For a re­view of “The Nun,”

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Step aside, “Hal­loween.” For­get it, “Para­nor­mal Ac­tiv- ity.” Nice try, “Scream.” “The Con­jur­ing” fran­chise (or the “Con­jur­ing Cin­e­matic Uni­verse,” the “CCU”) has steadily be­come the most de­pend­able hor­ror film fran­chise of late, con­quer­ing the box of­fice with good old-fash­ioned and flaw­lessly ex­e­cuted spooks and scares, with a few in­ter­est­ing ideas to boot.

Spin­ning off James Wan’s 2013 “The Con­jur­ing,” about real-life mar­ried ghost hun­ters Ed and Lor­raine War­ren, the fran­chise started with true tales of haunt­ings, pos­ses­sions and spec­tral in­va­sions. But there were so many side sto­ries and creepy char­ac­ters that both “The Con­jur­ing” and “The Con­jur­ing 2” well, con­jured up, that more movies were nec­es­sary. There have been two films about Annabelle, the creepi­est porce­lain doll ever. And now “The Nun” takes on the back­story of the im­pos­ing de­mon in a habit that ter­ror­ized Lor­raine’s vi­sions.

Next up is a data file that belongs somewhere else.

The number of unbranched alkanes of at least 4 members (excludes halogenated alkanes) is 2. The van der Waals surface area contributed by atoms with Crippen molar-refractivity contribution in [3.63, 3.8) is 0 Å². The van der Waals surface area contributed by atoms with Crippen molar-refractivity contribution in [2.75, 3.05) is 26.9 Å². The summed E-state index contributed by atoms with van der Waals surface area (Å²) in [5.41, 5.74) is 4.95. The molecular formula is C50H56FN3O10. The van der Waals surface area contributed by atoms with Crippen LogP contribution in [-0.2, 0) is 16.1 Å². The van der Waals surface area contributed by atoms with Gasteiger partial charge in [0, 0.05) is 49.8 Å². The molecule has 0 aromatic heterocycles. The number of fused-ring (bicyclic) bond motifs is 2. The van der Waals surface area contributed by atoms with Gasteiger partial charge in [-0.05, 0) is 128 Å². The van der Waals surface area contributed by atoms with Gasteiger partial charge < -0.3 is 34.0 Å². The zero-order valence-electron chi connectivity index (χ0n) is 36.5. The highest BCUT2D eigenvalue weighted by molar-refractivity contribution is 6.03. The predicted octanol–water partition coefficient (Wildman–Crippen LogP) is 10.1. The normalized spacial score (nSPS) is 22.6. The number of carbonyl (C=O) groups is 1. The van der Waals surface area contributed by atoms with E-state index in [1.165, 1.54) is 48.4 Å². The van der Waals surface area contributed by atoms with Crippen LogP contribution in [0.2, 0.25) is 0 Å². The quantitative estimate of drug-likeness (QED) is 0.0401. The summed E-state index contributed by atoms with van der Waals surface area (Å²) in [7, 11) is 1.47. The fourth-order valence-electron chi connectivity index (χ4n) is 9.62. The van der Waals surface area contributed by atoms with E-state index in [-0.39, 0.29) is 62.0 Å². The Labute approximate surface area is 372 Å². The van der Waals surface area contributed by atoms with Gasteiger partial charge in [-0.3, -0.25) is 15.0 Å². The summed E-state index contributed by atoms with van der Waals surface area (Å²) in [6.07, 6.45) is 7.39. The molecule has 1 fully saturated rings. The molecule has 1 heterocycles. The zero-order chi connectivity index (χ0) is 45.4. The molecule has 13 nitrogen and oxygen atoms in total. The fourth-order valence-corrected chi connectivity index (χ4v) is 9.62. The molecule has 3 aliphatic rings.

In this spinoff, di­rec­tor Corin Hardy de­liv­ers a ’70s throw­back gothic hor­ror epic. Writ­ten by “Annabelle” screen­writer Gary Dauber­man and James Wan, it’s lush, op­er­atic, hard­core Catholic hor­ror from the depths of “The Omen” and “The Ex­or­cist,” with hints of Michael Pow­ell and Emeric Press­burger’s “Black Nar­cis­sus,” washed with me­dieval over­tones. And it’s a to­tal, scream­ing blast.